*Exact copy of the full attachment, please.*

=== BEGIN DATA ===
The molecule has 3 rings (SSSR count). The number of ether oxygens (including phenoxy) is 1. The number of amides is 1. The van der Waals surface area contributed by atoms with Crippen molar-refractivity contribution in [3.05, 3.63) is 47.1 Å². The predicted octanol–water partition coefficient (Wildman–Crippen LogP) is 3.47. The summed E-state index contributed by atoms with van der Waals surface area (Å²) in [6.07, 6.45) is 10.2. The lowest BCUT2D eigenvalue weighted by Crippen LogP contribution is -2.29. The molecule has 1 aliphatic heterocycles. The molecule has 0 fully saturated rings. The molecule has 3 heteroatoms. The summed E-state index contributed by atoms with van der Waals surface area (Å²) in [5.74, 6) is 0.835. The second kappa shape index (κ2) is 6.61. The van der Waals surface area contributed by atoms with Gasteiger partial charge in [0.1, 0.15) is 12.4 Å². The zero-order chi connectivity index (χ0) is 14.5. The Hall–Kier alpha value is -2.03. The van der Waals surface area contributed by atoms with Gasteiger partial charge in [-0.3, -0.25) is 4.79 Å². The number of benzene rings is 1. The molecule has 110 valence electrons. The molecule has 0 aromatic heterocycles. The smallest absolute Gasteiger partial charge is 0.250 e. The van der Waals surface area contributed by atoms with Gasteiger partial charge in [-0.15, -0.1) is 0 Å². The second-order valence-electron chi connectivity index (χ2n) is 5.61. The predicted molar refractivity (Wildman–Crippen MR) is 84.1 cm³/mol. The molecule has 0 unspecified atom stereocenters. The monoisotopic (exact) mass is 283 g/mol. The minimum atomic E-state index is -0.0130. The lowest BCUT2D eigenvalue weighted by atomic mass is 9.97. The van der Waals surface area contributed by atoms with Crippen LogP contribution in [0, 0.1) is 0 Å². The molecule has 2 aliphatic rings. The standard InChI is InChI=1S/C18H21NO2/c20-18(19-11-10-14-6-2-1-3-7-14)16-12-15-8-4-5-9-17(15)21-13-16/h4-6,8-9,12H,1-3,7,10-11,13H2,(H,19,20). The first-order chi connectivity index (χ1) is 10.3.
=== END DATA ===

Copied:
The molecule has 3 rings (SSSR count). The number of ether oxygens (including phenoxy) is 1. The number of amides is 1. The van der Waals surface area contributed by atoms with Crippen molar-refractivity contribution in [3.05, 3.63) is 47.1 Å². The predicted octanol–water partition coefficient (Wildman–Crippen LogP) is 3.47. The summed E-state index contributed by atoms with van der Waals surface area (Å²) in [6.07, 6.45) is 10.2. The lowest BCUT2D eigenvalue weighted by Crippen LogP contribution is -2.29. The molecule has 1 aliphatic heterocycles. The molecule has 0 fully saturated rings. The molecule has 3 heteroatoms. The summed E-state index contributed by atoms with van der Waals surface area (Å²) in [5.74, 6) is 0.835. The second kappa shape index (κ2) is 6.61. The van der Waals surface area contributed by atoms with Gasteiger partial charge in [0.1, 0.15) is 12.4 Å². The zero-order chi connectivity index (χ0) is 14.5. The Hall–Kier alpha value is -2.03. The van der Waals surface area contributed by atoms with Gasteiger partial charge in [-0.3, -0.25) is 4.79 Å². The number of benzene rings is 1. The molecule has 110 valence electrons. The molecule has 0 aromatic heterocycles. The smallest absolute Gasteiger partial charge is 0.250 e. The van der Waals surface area contributed by atoms with Gasteiger partial charge in [-0.15, -0.1) is 0 Å². The second-order valence-electron chi connectivity index (χ2n) is 5.61. The predicted molar refractivity (Wildman–Crippen MR) is 84.1 cm³/mol. The molecule has 0 unspecified atom stereocenters. The monoisotopic (exact) mass is 283 g/mol. The minimum atomic E-state index is -0.0130. The lowest BCUT2D eigenvalue weighted by atomic mass is 9.97. The van der Waals surface area contributed by atoms with Crippen LogP contribution in [0, 0.1) is 0 Å². The molecule has 2 aliphatic rings. The standard InChI is InChI=1S/C18H21NO2/c20-18(19-11-10-14-6-2-1-3-7-14)16-12-15-8-4-5-9-17(15)21-13-16/h4-6,8-9,12H,1-3,7,10-11,13H2,(H,19,20). The first-order chi connectivity index (χ1) is 10.3.